It is noteworthy that physical inactivity and higher sedentary behaviors are global, preventable, and crucial problems due to their influence on health. The association between those behaviors and chronic respiratory conditions (e.g., patients with COPD) is significant, with evidence consistently showing that people with COPD who are more inactive and/or who have a higher sedentary behavior have a higher number of hospitalizations, worse quality of life and higher mortality rates than those who are more active or have less sedentary behavior.7,8 According to the Global Initiative for Chronic Obstructive Lung Disease Report,9 monitoring physical activity and sedentary behavior through accelerometers or multi-sensors, and applying interventions to encourage more active behavior, should be included in clinical practice of those with COPD.

Although research in this field in bronchiectasis is still scarce, some interesting results have emerged in recent years. Both people with bronchiectasis and COPD have lower levels of physical activity compared to healthy individuals, but those with bronchiectasis are a little more active than people with COPD.10 The association of physical inactivity and its impact on clinical outcomes appear to be quite similar in both populations. People with bronchiectasis who are more active have better lung function, exercise capacity and less dyspnea perception than those who are less active in their daily life.11 Physical activity levels and sedentary behavior were associated with long-term clinical outcomes; those with low levels of physical activity (≤6290 steps per day) and high sedentary behavior (≥7.8h per day) had a higher risk of hospitalization after 1-year of follow-up compared to those who were more active and less sedentary.12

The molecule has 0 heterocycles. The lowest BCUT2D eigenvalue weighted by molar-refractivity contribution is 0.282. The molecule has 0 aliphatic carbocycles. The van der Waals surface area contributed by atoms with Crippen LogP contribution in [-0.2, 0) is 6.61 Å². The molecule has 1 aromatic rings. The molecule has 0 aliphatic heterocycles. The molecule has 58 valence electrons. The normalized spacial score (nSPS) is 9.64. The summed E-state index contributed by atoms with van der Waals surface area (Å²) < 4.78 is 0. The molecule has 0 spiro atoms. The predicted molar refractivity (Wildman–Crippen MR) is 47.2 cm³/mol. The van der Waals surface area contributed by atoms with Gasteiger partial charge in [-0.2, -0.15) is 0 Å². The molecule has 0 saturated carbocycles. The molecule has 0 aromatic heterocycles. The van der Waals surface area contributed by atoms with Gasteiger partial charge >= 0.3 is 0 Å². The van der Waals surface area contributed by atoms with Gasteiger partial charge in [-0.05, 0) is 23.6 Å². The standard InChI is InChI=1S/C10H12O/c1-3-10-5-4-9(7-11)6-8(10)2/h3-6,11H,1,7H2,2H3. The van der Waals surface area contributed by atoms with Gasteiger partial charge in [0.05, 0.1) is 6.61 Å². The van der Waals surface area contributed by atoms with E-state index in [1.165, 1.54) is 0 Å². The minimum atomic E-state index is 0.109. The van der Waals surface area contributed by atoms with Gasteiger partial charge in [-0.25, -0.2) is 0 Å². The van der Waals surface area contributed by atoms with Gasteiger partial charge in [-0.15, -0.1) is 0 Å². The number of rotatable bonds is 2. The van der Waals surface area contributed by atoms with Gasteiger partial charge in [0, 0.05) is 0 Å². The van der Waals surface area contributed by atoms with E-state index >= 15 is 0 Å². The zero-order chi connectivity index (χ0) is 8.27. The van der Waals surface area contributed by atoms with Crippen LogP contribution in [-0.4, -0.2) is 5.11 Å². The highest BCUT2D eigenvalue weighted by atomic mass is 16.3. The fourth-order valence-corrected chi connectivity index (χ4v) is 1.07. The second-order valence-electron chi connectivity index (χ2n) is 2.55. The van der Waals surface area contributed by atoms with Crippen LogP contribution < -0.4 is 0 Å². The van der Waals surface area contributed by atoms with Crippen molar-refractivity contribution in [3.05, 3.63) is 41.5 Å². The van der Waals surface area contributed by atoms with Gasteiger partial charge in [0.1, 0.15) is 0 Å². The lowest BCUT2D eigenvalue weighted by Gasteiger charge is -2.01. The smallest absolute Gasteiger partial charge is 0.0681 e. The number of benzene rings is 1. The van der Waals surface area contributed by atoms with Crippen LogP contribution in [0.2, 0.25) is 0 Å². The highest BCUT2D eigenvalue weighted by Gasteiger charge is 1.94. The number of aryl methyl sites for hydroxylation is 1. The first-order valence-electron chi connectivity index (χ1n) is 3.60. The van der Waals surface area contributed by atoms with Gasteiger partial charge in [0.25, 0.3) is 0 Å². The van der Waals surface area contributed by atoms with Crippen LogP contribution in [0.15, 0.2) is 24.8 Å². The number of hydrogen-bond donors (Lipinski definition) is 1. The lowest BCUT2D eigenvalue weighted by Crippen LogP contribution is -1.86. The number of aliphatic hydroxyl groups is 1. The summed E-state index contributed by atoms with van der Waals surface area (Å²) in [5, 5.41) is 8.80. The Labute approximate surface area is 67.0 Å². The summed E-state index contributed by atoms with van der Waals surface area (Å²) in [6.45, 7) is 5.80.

Understanding why people are or not physically active is one of the most difficult questions to answer. Only one study that investigated the determinants of inactivity and a higher sedentary behavior in bronchiectasis13 found that the number of exacerbations was associated with a higher inactivity and higher sedentary behavior after 1-year of follow-up. When compared both people with COPD or bronchiectasis behave similarly as the number of exacerbations, independent of severity, are also associated with a higher inactivity in COPD.14 However, physical activity is a complex behavior and its study, especially in chronic respiratory disease such as bronchiectasis, should be based on a broad model which comprises all the determinants for this behavior. To illustrate this, Bauman et al. in 201215 proposed an ecological model that included individual, interpersonal, environmental, regional, and global determinants of physical activity. To date, research in chronic respiratory conditions has been centered mostly in biological and clinical determinants of physical activity, and into a lesser extent interpersonal determinants. The scientific community should center further research in the understanding of these comprehensive models in order to implement appropriate interventions to increase physical activity and reduce sedentary behaviors in people with chronic respiratory conditions, including bronchiectasis.

In summary, those with bronchiectasis should have access to PR programs to obtain optimal disease management,1 and it is essential to offer exercise training, airway clearance techniques and implementation of an active lifestyle to reduce the frequency of acute exacerbations. The respiratory physiotherapist has the knowledge and skills to assess and treat people with bronchiectasis and this mix of interventions could have direct implications in the prognosis of the disease.

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Exacerbations and changes in physical activity and sedentary behaviour in patients with bronchiectasis after 1 year.
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Both moderate and severe exacerbations accelerate physical activity decline in COPD patients.
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Correlates of physical activity: why are some people physically active and others not?.
Copyright © 2021. SEPAR
Archivos de Bronconeumología